RX: "Crisco. Congealed vegetable oil."

Me: *eyes widening* "Holy shit you're right." *spins chair to keyboard*
It was exactly like you see on guns that have been stored a long time with the plant-based oils on them, and they'd gotten that stuff on every small part in the gun. They would hardly be tackier to the touch if someone had spilled a Coke in there. In the picture above, the trigger bar I'm holding is the one that came out of the 39: That buildup of soot and cack is from ~250 rounds of shooting. The gray trigger bar in the gun now is the one that came out of my G37 after 2,000 rounds. It hasn't been cleaned, other than whatever fingers have knocked off it from handling.

I'm going to hit the gun with some synthetic-safe Gun Scrubber to degrease it good, re-lube it properly, and then we'll start shooting it for realz, yo.

Sunday, September 25, 2016

Post-Racial America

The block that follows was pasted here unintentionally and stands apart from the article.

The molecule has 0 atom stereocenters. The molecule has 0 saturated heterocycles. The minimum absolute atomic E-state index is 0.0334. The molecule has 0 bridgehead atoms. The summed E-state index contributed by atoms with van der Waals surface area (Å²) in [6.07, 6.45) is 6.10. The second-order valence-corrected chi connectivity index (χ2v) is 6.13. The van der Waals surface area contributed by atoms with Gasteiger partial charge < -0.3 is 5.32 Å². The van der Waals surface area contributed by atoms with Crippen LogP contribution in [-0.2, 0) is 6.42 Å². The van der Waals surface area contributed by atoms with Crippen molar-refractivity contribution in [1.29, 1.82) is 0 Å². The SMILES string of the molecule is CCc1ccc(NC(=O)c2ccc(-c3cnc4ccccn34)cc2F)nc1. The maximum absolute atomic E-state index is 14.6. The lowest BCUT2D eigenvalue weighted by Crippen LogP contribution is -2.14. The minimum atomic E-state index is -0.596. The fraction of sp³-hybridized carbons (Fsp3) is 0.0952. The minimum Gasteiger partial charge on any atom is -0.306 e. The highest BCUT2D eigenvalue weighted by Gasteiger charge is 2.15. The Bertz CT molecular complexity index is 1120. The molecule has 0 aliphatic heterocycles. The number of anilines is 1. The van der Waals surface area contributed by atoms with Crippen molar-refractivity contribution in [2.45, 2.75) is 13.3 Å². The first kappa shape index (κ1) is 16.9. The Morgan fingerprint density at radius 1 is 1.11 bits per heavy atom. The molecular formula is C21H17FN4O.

So, as I surmised, the initial identification of the at-large suspect in the Cascade Mall shooting as "Hispanic" was incorrect. We've had hoofbeats all over the place lately, and guessing horses is more often right than guessing zebras.
"Some questioned how describing a suspect as “Hispanic” could be meaningful, when it’s a linguistic, rather than racial, distinction."
Well, the suspect was at large, and they needed a descriptor for folks to be on the lookout for, and people would have lost their tiny little minds at "swarthy", "dark-skinned", "olive-complected", "dusky" or dozens of other quaint descriptors for "dark haired and not pasty white, but not a black dude, either". None of those are neutral terms for people's Pantone hues anymore; they've all been loaded with a full charge of powder in this era of racial healing.
"More than 15 percent of the population of Skagit County describes itself as Latino or Hispanic.

Most major news outlets, including The Seattle Times, mention race or ethnicity in relation to crimes only if the crime is considered racially motivated or if an armed, dangerous suspect is on the loose."
See? They couldn't describe the gunman who'd just fled the mall as "He looka like a man."